What is Cash-Flow Matching?

Cash-flow matching is an investing strategy for investors who need to fund a series of future cash needs.

How Does Cash-Flow Matching Work?

Buy-and-hold and indexing strategies are about generating steady rates of return in a portfolio. But a structured portfolio strategy (also called a dedicated portfolio strategy) is for investors who want to make sure their portfolios are worth a specific amount at a certain point in the future, usually because they need to fund future expenses like tuition or retirement.

Cash-flow matching is one of two kinds of structured portfolio strategies (the other is immunization), and it is intended for investors who need to fund a series of future expenses. The immunization strategy is generally for investors who need to fund one lump-sum future liability or expense.

To implement the cash-flow matching strategy, you first need to project your future cash needs. In the example below, we need $30,000 in year 1, $40,000 in Year 2 and $50,000 in Year 3.

Next, we buy a 3-year bond (Bond A) that will return enough principal and interest to cover our expenses in Year 3. Assuming that rates are 11.11% for a 3-year bond, we need to invest $45,000 today to cover our cash needs in Year 3.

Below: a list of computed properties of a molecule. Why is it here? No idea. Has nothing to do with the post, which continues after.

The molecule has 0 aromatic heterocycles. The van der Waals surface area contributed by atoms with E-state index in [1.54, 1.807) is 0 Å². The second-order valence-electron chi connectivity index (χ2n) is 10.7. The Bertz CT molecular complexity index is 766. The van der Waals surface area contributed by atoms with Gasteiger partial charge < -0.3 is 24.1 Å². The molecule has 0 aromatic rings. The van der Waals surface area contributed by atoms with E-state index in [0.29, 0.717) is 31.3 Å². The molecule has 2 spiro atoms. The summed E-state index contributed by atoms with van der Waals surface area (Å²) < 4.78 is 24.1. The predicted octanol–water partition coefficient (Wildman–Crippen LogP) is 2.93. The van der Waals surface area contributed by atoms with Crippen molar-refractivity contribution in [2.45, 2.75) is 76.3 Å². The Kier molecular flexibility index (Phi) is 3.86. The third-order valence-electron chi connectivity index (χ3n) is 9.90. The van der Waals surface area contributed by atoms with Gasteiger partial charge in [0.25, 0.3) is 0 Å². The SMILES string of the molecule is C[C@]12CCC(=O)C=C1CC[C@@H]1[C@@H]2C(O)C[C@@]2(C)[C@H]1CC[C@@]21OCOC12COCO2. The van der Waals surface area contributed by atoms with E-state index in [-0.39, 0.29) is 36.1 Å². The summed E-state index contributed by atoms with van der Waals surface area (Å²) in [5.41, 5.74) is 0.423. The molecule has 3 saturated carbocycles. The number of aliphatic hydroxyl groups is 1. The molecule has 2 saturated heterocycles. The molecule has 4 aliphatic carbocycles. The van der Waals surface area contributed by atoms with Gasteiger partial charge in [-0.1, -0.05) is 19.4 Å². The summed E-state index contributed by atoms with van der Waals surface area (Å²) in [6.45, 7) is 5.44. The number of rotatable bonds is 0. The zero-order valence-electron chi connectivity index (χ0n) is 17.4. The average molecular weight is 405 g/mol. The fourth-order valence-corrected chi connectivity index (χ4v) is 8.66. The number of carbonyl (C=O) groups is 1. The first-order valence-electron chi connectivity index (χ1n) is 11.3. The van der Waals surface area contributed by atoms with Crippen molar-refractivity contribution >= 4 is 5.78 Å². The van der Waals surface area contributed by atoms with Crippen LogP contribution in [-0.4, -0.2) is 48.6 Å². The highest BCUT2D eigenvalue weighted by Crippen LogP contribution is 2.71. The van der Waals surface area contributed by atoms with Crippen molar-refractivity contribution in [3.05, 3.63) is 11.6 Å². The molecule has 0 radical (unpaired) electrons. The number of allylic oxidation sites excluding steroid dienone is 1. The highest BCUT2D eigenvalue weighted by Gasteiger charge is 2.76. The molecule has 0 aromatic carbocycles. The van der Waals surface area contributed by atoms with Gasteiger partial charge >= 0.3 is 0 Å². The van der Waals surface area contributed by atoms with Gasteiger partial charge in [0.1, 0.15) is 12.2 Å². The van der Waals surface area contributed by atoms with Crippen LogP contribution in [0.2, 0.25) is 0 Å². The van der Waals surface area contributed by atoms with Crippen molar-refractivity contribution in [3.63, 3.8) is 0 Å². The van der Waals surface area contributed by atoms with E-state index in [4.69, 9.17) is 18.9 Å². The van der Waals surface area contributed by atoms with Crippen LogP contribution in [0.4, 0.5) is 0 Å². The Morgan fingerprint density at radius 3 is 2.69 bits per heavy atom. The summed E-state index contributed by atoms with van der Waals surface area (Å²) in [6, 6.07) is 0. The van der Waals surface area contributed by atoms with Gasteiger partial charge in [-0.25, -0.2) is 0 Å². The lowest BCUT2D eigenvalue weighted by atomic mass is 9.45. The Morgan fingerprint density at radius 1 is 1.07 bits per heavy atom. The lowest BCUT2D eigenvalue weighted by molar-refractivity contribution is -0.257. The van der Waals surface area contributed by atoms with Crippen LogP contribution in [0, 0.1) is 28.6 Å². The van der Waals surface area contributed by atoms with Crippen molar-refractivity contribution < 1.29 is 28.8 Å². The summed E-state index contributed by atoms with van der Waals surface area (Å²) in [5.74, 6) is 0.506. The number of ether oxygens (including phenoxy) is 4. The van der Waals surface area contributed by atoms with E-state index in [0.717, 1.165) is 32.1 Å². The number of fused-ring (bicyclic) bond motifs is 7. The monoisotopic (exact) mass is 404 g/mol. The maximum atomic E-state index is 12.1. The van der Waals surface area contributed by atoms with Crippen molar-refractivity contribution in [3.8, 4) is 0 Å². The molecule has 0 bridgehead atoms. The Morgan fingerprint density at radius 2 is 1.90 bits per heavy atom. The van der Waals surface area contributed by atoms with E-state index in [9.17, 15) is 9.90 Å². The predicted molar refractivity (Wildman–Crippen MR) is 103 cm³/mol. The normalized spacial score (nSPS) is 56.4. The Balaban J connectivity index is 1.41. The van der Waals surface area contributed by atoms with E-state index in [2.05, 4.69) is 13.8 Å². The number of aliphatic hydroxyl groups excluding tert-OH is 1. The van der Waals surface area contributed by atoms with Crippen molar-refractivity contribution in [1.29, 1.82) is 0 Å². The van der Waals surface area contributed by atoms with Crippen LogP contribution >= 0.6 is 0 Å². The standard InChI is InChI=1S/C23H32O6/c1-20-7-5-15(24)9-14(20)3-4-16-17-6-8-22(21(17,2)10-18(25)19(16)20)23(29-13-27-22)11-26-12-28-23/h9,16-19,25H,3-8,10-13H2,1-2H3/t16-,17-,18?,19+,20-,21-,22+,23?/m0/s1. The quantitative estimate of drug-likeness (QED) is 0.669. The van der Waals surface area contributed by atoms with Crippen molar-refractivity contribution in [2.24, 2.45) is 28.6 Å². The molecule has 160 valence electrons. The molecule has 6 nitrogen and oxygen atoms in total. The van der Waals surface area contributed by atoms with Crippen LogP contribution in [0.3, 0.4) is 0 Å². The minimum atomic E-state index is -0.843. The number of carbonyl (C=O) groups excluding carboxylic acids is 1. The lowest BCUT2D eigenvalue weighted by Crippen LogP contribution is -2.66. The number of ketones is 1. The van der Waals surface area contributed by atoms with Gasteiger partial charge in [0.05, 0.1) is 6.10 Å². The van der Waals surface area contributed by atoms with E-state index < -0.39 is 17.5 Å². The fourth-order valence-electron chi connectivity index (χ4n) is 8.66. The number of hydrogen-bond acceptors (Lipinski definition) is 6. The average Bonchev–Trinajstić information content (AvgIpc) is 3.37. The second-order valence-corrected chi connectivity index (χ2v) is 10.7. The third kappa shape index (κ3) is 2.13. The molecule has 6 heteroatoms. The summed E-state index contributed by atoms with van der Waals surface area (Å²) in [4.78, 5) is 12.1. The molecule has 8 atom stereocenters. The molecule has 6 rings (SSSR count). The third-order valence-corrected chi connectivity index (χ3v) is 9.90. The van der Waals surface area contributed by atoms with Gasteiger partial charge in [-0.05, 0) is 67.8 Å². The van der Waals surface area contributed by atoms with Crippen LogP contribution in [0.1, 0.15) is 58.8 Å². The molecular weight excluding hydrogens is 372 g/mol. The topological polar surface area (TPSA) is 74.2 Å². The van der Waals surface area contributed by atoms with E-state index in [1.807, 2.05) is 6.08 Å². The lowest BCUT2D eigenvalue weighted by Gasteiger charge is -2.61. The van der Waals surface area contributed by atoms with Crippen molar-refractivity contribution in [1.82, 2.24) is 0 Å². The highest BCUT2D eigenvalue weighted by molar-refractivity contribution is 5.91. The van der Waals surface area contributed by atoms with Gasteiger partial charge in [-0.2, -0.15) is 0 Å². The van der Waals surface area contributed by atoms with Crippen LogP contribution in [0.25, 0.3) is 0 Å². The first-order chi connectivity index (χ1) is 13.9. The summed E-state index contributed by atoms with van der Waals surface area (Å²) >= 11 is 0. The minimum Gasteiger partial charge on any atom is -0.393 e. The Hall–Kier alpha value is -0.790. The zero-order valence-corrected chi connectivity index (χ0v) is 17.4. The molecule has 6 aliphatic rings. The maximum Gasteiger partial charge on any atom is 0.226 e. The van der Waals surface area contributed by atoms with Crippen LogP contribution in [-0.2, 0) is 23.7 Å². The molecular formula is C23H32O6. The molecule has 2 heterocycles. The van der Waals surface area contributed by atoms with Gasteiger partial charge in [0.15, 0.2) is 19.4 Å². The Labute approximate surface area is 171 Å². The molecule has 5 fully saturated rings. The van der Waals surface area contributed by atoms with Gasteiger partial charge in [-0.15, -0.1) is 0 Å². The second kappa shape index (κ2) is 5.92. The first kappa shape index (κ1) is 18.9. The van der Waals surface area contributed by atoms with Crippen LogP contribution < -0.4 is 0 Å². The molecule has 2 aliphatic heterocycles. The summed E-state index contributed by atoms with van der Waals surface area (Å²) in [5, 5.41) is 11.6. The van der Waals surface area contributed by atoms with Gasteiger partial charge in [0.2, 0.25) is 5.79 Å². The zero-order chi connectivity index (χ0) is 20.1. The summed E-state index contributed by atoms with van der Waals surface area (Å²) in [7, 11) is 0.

Most bonds throw off bonds every year, and assuming Bond A is no exception, we can expect to receive interest payments in Years 1 and 2. These interest payments will offset a portion of our cash needs for those years.

After accounting for the interest from Bond A, we're still $35,000 short in Year 2. So now we need to figure out how much to invest in a 2-year bond (Bond B) to reach our $35,000 goal. Following the same steps we used above, we can figure out the interest payments and principal amounts needed to meet our cash needs for Years 1 & 2.

<a href=

Why Does Cash-Flow Matching Matter?

When executed well, cash-flow matching can provide terrific returns (and tremendous peace of mind) to investors. After all, the intended result is an income portfolio that has an assured return for a specific time horizon. But there are risks as well.

For example, cash-flow matching requires the investor to calculate and time his or her future liabilities, which isn't always easy or accurate, and it often requires overfunding in order to ensure that the future liabilities are covered.

Another vulnerability in this strategy is that it assumes there are no defaults. But as is almost always the case, the lower the quality of securities the investor purchases, the higher the risk those securities carry and the higher the possible return (or loss). Further, using callable bonds may add return potential, but if these securities are called before they mature, this can eliminate some of the expected coupon payments.